(Incidentally, the alternate pathway for urea elimination in those with compromised urea cycles is via arginine. As it turns out, lysine will block arginine since it shares the same receptor site, and lysine rich foods just so happen to be foods like parmesan that we recognize as migraine triggers. Intriguing.)
Last of all, I do want to mention the value of organ meats for healing. Of all meat, organ meats are the highest in fat-soluble vitamins crucial for bodily repair. Therefore if you have access to quality organ meats and are not offended by their flavor, making fresh pate or eating liver or heart may be hugely supportive to your health, especially the health of your liver and heart.
To what extent are vegan diets supportive of migraine or detrimental to healing? My personal view is that vegan diets are a great cleansing diet for a limited amount of time. They are especially valuable as a way to get a huge amount of plant matter into your body, and reset your relationship to meat. If you go back to eating meat after having been vegan, like I have, you will notice just how dense and hard to process meat is compared to other foods. On the other hand, this density is valuable for grounding and also seasonally may be more appropriate at some times than at others (in winter, for example).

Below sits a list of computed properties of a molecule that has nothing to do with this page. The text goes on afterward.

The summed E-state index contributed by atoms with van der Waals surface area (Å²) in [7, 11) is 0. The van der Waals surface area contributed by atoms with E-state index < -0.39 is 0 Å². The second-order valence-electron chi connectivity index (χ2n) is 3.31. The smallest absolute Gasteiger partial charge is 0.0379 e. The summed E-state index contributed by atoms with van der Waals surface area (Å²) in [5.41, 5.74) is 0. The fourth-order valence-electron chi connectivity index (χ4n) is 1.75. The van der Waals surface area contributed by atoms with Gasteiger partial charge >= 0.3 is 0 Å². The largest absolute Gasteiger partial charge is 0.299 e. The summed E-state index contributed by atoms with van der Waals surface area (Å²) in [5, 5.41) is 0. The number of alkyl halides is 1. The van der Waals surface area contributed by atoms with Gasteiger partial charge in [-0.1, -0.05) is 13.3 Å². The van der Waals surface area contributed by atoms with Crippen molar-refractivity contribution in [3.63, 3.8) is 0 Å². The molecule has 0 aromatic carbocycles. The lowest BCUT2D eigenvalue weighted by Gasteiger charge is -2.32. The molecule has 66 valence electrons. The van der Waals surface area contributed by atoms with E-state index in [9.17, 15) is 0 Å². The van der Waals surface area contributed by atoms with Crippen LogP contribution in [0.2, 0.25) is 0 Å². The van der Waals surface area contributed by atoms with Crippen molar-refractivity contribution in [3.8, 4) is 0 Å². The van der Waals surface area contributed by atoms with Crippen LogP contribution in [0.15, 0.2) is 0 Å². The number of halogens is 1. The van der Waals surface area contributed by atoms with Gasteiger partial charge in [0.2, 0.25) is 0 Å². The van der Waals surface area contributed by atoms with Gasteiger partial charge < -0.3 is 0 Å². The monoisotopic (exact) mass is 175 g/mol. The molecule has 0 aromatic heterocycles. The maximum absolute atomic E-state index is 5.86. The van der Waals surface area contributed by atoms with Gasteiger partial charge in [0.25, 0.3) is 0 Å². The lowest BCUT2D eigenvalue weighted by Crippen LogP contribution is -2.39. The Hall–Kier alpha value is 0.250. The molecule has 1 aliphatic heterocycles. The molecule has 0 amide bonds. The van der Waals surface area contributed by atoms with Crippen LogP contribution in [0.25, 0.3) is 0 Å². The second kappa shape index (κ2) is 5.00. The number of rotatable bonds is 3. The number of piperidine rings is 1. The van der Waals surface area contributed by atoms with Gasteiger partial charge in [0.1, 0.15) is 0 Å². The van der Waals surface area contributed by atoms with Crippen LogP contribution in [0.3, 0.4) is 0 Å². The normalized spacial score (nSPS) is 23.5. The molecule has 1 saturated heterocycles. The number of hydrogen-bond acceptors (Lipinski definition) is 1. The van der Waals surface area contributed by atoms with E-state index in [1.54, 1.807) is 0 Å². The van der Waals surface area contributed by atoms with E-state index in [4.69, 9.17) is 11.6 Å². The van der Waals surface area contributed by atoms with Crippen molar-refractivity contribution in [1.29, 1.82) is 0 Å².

The vegans I know all eat very differently, so having the absence of meat or dairy be the defining characteristic of veganism is not actually a description of how each vegan will eat.
Historically, there are no examples of vegan societies (that I am aware of). This does not mean that it is not an evolutionary step that more and more people are choosing to eat vegan given the environmental and ethical issues that arise with our problematic culture of meat production. Just because wide-scale veganism has never been seen before doesn’t meant that it’s not worthwhile to try it. But, it appears from my research that it is extremely difficult to get the same quality and amount of essential fatty acids and fat-soluble vitamins such as A, D, and E which are crucial to healing and especially important for lymphatic and brain health while on a vegan diet. (One workaround for vitamin A as a vegan is red palm oil, since the beta carotenes in red palm oil convert more readily into vitamin A in this fat-based substance than eating beta carotenes from other plant sources).